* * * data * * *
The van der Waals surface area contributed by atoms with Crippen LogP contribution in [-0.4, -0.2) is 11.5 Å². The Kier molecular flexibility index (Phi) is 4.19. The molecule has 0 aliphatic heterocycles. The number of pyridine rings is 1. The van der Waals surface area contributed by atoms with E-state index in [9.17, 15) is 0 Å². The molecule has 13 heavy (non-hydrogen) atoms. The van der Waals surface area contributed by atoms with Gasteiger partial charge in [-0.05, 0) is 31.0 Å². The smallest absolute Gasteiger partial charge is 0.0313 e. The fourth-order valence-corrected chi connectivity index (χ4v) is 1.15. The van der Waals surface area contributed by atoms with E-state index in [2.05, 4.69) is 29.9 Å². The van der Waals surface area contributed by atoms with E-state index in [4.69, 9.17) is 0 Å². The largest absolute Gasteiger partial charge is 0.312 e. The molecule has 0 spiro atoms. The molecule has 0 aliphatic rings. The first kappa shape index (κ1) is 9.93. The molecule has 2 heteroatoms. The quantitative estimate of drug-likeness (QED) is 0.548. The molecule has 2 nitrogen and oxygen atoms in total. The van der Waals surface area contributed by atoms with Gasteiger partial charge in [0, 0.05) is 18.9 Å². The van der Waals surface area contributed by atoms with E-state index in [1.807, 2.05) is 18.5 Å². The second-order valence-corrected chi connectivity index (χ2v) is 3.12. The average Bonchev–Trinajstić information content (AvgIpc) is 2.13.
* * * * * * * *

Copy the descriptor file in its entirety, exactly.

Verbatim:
The van der Waals surface area contributed by atoms with Crippen LogP contribution in [-0.4, -0.2) is 11.5 Å². The Kier molecular flexibility index (Phi) is 4.19. The molecule has 0 aliphatic heterocycles. The number of pyridine rings is 1. The van der Waals surface area contributed by atoms with E-state index in [9.17, 15) is 0 Å². The molecule has 13 heavy (non-hydrogen) atoms. The van der Waals surface area contributed by atoms with Gasteiger partial charge in [-0.05, 0) is 31.0 Å². The smallest absolute Gasteiger partial charge is 0.0313 e. The fourth-order valence-corrected chi connectivity index (χ4v) is 1.15. The van der Waals surface area contributed by atoms with E-state index in [2.05, 4.69) is 29.9 Å². The van der Waals surface area contributed by atoms with E-state index in [4.69, 9.17) is 0 Å². The largest absolute Gasteiger partial charge is 0.312 e. The molecule has 0 spiro atoms. The molecule has 0 aliphatic rings. The first kappa shape index (κ1) is 9.93. The molecule has 2 heteroatoms. The quantitative estimate of drug-likeness (QED) is 0.548. The molecule has 2 nitrogen and oxygen atoms in total. The van der Waals surface area contributed by atoms with Gasteiger partial charge in [0, 0.05) is 18.9 Å². The van der Waals surface area contributed by atoms with E-state index in [1.807, 2.05) is 18.5 Å². The second-order valence-corrected chi connectivity index (χ2v) is 3.12. The average Bonchev–Trinajstić information content (AvgIpc) is 2.13.